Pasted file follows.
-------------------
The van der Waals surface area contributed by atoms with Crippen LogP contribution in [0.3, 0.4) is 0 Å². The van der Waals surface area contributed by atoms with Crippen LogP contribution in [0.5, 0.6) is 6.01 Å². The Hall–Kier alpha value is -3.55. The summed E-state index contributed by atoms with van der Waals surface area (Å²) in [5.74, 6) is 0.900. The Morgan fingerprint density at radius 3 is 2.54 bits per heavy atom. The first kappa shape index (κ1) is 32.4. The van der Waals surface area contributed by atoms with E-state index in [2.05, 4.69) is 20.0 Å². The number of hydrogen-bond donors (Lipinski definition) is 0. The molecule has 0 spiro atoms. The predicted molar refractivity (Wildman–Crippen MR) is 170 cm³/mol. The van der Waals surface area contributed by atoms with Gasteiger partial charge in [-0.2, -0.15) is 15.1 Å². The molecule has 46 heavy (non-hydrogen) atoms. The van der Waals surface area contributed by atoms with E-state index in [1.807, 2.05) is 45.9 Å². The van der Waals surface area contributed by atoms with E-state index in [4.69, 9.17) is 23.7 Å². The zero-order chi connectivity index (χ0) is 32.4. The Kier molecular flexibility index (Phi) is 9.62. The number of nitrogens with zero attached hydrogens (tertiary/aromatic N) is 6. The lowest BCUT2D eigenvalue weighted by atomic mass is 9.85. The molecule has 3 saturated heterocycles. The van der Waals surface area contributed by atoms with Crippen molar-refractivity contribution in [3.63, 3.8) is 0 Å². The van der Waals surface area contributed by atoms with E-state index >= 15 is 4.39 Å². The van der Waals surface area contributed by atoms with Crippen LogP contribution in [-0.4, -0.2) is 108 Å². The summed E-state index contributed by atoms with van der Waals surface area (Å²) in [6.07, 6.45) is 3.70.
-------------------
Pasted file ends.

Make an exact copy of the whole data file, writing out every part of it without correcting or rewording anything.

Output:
The van der Waals surface area contributed by atoms with Crippen LogP contribution in [0.3, 0.4) is 0 Å². The van der Waals surface area contributed by atoms with Crippen LogP contribution in [0.5, 0.6) is 6.01 Å². The Hall–Kier alpha value is -3.55. The summed E-state index contributed by atoms with van der Waals surface area (Å²) in [5.74, 6) is 0.900. The Morgan fingerprint density at radius 3 is 2.54 bits per heavy atom. The first kappa shape index (κ1) is 32.4. The van der Waals surface area contributed by atoms with E-state index in [2.05, 4.69) is 20.0 Å². The number of hydrogen-bond donors (Lipinski definition) is 0. The molecule has 0 spiro atoms. The predicted molar refractivity (Wildman–Crippen MR) is 170 cm³/mol. The van der Waals surface area contributed by atoms with Gasteiger partial charge in [-0.2, -0.15) is 15.1 Å². The molecule has 46 heavy (non-hydrogen) atoms. The van der Waals surface area contributed by atoms with E-state index in [1.807, 2.05) is 45.9 Å². The van der Waals surface area contributed by atoms with E-state index in [4.69, 9.17) is 23.7 Å². The zero-order chi connectivity index (χ0) is 32.4. The Kier molecular flexibility index (Phi) is 9.62. The number of nitrogens with zero attached hydrogens (tertiary/aromatic N) is 6. The lowest BCUT2D eigenvalue weighted by atomic mass is 9.85. The molecule has 3 saturated heterocycles. The van der Waals surface area contributed by atoms with Crippen molar-refractivity contribution in [3.63, 3.8) is 0 Å². The van der Waals surface area contributed by atoms with E-state index >= 15 is 4.39 Å². The van der Waals surface area contributed by atoms with Crippen LogP contribution in [-0.4, -0.2) is 108 Å². The summed E-state index contributed by atoms with van der Waals surface area (Å²) in [6.07, 6.45) is 3.70.